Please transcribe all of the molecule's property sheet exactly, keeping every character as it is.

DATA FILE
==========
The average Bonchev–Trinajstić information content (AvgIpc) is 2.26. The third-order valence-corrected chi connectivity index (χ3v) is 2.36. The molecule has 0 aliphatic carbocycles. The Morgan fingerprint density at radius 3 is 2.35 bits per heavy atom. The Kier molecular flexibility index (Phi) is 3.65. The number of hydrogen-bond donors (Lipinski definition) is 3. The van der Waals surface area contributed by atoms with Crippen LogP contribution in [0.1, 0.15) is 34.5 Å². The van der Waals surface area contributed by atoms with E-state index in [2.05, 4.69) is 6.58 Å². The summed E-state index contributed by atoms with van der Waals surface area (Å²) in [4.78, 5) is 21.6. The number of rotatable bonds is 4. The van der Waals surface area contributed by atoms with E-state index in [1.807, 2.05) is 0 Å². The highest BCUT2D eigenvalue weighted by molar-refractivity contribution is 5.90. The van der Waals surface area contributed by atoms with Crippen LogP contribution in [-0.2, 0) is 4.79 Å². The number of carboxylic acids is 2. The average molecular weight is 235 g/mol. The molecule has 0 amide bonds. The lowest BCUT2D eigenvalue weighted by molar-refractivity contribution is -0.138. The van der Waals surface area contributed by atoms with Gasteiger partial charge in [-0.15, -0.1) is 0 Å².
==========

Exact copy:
The average Bonchev–Trinajstić information content (AvgIpc) is 2.26. The third-order valence-corrected chi connectivity index (χ3v) is 2.36. The molecule has 0 aliphatic carbocycles. The Morgan fingerprint density at radius 3 is 2.35 bits per heavy atom. The Kier molecular flexibility index (Phi) is 3.65. The number of hydrogen-bond donors (Lipinski definition) is 3. The van der Waals surface area contributed by atoms with Crippen LogP contribution in [0.1, 0.15) is 34.5 Å². The van der Waals surface area contributed by atoms with E-state index in [2.05, 4.69) is 6.58 Å². The summed E-state index contributed by atoms with van der Waals surface area (Å²) in [4.78, 5) is 21.6. The number of rotatable bonds is 4. The van der Waals surface area contributed by atoms with E-state index in [1.807, 2.05) is 0 Å². The highest BCUT2D eigenvalue weighted by molar-refractivity contribution is 5.90. The van der Waals surface area contributed by atoms with Crippen LogP contribution in [-0.2, 0) is 4.79 Å². The number of carboxylic acids is 2. The average molecular weight is 235 g/mol. The molecule has 0 amide bonds. The lowest BCUT2D eigenvalue weighted by molar-refractivity contribution is -0.138. The van der Waals surface area contributed by atoms with Gasteiger partial charge in [-0.15, -0.1) is 0 Å².